It's not very often that the massively multiplayer genre comes up with a radically new idea, but A Tale In The Desert has done just that. Replacing the usual stats obsessed power levelling of most online games with a more co-operative, constructive approach, it's already attracted something of a cult following during recent beta tests. We spoke to designer Andrew Tepper to find out what the future holds for this unusual game, and to give you a chance to try it out for yourselves.
Andrew co-founded eGenesis way back in 1998 along with partner Josh Yelon, with the aim of creating an entirely new kind of massively multiplayer game, one "where players must rely on and outwit each other to do well". "When we founded the company we knew exactly what form these games would take, but didn't have a specific game in mind. We knew that players must be able to have a profound impact on the game world, so we invented a legal system. We knew that players would need tools to organize themselves to accomplish large tasks, so we invented a grief-resistant contract and reputation system. Then we spent the first two years creating technology to let us build this specific kind of content very fast, and the last year and a half continuing to refine that technology, and building A Tale In The Desert." "The design of almost every other MMORPG is based on taking a fundamentally single player game - one where you're the hero - and making it so that many people can play at once. Now you can hack at monsters in packs, you can sometimes battle other players, you can trade, but you're really just doing all the things that you do in single player games. We did something fundamentally different. From the very beginning our thought process was, how can we force people to interact?"
How To Make Friends And Influence People
And the answer was to encourage players to take part in forty-nine tests spread across seven disciplines, inspired by the ancient Egyptian setting that forms the game's backdrop. These tests advance your character in the world, but most of them will require you to work alongside other players. "The tests in each discipline force interaction in different ways. The discipline of Worship stresses co-operation - players engage in rituals together. To excel in the discipline of Leadership you must persuade or manipulate your fellow players, while the Discipline of Art and Music focuses on impressing others." "One of the first tests you're likely to encounter is the Test of Mentorship in the discipline of Leadership. When you log in for the first time, you will likely be greeted by an established player offering to be your Mentor. He or she will show you around the game and teach you how to get along in the world. After about 90 minutes you will have the option to build a shrine in honor of your mentor. There's nothing to gain by building such a shrine; in fact, it takes some time and requires materials. But it does help your mentor to pass the Test of Mentorship. So, what's the best strategy in being a mentor? You have to make your students want to do you a favor. To pass the Test of Mentorship and become a Level 1 Leader, you have to make people like you. This is fundamentally different from other MMORPGs."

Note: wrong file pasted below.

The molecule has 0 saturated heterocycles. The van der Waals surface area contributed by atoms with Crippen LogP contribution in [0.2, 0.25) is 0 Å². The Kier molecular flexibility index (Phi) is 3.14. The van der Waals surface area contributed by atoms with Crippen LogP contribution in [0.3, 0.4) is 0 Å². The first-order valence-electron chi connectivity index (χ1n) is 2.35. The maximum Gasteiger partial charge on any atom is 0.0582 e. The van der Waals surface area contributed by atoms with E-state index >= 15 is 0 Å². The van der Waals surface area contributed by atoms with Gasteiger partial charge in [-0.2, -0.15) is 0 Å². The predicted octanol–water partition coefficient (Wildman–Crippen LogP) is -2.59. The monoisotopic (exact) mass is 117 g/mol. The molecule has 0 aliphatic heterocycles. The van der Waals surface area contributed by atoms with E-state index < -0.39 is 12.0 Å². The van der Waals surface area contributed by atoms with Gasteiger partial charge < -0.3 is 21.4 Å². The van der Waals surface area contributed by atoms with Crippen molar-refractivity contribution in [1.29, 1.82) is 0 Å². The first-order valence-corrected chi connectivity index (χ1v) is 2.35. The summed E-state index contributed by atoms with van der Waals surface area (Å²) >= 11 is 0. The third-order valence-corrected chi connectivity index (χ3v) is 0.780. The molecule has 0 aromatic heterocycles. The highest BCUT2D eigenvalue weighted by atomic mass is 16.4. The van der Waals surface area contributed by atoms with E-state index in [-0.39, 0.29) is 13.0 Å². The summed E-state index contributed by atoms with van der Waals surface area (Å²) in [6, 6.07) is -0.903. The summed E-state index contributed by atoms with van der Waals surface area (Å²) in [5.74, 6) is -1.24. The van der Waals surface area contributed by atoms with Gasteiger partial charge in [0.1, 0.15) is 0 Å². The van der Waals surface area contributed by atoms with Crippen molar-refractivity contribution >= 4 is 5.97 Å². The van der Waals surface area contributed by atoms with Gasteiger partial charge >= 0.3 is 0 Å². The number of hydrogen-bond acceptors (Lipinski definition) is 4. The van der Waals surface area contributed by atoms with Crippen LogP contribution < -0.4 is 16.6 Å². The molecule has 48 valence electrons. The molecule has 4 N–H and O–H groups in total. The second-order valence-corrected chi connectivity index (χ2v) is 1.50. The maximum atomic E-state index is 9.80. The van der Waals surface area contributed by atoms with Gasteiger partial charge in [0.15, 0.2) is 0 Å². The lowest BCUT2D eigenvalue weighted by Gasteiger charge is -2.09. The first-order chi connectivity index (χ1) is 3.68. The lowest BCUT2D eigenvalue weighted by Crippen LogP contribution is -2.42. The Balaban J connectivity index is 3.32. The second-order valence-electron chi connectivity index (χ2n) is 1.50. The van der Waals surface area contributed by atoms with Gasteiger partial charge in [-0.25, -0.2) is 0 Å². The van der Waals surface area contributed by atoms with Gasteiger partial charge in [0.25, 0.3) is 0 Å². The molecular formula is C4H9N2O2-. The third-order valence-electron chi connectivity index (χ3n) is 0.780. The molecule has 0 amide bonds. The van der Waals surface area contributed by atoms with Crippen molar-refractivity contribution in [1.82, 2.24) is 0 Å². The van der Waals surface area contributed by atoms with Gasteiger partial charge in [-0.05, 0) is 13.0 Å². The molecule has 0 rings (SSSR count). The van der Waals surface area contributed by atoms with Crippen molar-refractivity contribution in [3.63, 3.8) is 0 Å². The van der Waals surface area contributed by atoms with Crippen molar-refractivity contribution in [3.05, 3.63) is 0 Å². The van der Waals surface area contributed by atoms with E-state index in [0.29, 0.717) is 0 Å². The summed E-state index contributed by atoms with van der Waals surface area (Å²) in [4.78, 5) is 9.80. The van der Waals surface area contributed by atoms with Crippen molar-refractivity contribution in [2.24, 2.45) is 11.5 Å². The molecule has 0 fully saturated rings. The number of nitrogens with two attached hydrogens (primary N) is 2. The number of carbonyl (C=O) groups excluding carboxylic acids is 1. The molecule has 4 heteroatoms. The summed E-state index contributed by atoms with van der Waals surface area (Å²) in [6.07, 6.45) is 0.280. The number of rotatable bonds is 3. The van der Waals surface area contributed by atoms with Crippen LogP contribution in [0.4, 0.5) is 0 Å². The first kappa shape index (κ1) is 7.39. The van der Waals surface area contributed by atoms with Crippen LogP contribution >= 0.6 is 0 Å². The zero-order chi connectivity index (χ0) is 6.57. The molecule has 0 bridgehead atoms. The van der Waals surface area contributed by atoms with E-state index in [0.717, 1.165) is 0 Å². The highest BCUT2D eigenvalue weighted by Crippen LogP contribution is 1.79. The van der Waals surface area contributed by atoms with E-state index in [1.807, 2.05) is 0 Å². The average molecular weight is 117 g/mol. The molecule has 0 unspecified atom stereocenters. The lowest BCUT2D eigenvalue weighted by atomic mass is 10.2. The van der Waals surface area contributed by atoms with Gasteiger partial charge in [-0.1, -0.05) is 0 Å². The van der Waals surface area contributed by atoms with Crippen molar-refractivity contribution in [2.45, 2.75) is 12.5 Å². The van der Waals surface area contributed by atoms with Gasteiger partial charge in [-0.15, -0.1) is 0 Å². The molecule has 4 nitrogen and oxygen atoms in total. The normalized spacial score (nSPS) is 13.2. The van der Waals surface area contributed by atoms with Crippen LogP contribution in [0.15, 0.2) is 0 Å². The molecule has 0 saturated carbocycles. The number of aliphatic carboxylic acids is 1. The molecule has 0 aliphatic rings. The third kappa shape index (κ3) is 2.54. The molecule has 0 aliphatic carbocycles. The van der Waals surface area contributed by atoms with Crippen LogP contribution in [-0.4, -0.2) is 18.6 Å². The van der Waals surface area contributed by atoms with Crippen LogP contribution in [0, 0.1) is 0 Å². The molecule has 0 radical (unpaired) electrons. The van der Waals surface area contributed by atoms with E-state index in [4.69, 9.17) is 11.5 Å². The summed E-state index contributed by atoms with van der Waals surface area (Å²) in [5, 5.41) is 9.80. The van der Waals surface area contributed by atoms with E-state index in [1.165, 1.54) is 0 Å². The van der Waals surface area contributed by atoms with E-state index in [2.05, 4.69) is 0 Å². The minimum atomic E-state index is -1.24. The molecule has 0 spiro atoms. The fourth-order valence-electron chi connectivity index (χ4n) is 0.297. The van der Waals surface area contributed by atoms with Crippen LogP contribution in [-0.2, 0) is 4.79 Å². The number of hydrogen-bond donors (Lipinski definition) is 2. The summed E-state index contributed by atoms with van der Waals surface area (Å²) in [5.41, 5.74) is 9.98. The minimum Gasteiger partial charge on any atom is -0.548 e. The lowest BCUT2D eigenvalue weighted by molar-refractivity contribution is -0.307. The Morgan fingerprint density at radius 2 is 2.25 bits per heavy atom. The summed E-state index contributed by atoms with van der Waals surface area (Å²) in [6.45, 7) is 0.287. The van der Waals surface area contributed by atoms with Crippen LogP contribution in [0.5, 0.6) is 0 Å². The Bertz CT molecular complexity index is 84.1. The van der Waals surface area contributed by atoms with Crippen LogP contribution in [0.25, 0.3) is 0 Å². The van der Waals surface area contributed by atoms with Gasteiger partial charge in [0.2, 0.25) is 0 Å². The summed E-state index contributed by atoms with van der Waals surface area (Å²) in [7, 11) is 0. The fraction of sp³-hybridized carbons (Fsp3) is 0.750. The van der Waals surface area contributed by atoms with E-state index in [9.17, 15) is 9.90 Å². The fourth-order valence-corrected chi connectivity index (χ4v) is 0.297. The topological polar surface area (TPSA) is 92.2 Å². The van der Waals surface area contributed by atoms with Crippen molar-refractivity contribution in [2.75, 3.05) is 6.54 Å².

Reinventing The Wheel
Another aspect of the game where players must co-operate is in developing new technologies, and so unlocking new resources, objects and buildings. In recent beta sessions this cultural advancement has been taking place at a breakneck pace as players and guilds pour their resources into uncovering new technologies, but Andrew confirmed that "we've sped things up for the beta [and] it won't go quite that fast in [the final] release". "Also, since we limit play sessions to specific blocks of time, many beta testers try to be in game for 100% of that time. During the 56 hour session quite a few people were playing nearly the entire time, occasionally taking a break to catch a few hours of sleep. I doubt that anyone will maintain that schedule for a whole year!" And despite this increased research rate, we've still only seen the very early stages of the tech tree. "There are certain events and 'breakthrough technologies' that shake things up a lot as the story unfolds", Andrew explained. "We've released a few of these so far in the beta sessions, and have many more planned." Something else that will change when the game is released is travel. At the moment players can take a shortcut to key sites such as universities and schools (where you go to learn new skills) using a chariot, but this is only a temporary measure. "It's very important to make it so that certain kinds of goods are plentiful in some areas and rare in others, so no form of transportation will be instantaneous. Having automatic or instantaneous transportation homogenizes the game and eliminates regional culture. We've discussed other limited forms of transportation, but have not yet added them."